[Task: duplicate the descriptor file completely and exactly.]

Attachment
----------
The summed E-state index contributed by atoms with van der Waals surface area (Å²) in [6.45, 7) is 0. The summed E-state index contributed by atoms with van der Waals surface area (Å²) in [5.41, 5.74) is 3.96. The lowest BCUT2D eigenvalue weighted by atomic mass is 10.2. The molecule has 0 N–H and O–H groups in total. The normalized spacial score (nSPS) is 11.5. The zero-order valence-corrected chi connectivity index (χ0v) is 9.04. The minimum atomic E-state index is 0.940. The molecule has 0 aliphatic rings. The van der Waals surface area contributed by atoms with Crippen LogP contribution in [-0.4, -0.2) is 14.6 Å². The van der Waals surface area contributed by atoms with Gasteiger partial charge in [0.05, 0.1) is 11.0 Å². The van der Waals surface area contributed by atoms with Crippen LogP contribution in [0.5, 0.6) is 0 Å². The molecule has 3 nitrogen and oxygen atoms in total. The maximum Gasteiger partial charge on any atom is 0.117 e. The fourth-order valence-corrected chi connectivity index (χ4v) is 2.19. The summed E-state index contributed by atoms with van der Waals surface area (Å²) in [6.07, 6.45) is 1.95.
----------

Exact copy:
The summed E-state index contributed by atoms with van der Waals surface area (Å²) in [6.45, 7) is 0. The summed E-state index contributed by atoms with van der Waals surface area (Å²) in [5.41, 5.74) is 3.96. The lowest BCUT2D eigenvalue weighted by atomic mass is 10.2. The molecule has 0 N–H and O–H groups in total. The normalized spacial score (nSPS) is 11.5. The zero-order valence-corrected chi connectivity index (χ0v) is 9.04. The minimum atomic E-state index is 0.940. The molecule has 0 aliphatic rings. The van der Waals surface area contributed by atoms with Crippen LogP contribution in [-0.4, -0.2) is 14.6 Å². The van der Waals surface area contributed by atoms with Gasteiger partial charge in [0.05, 0.1) is 11.0 Å². The van der Waals surface area contributed by atoms with Crippen LogP contribution in [0.5, 0.6) is 0 Å². The molecule has 3 nitrogen and oxygen atoms in total. The maximum Gasteiger partial charge on any atom is 0.117 e. The fourth-order valence-corrected chi connectivity index (χ4v) is 2.19. The summed E-state index contributed by atoms with van der Waals surface area (Å²) in [6.07, 6.45) is 1.95.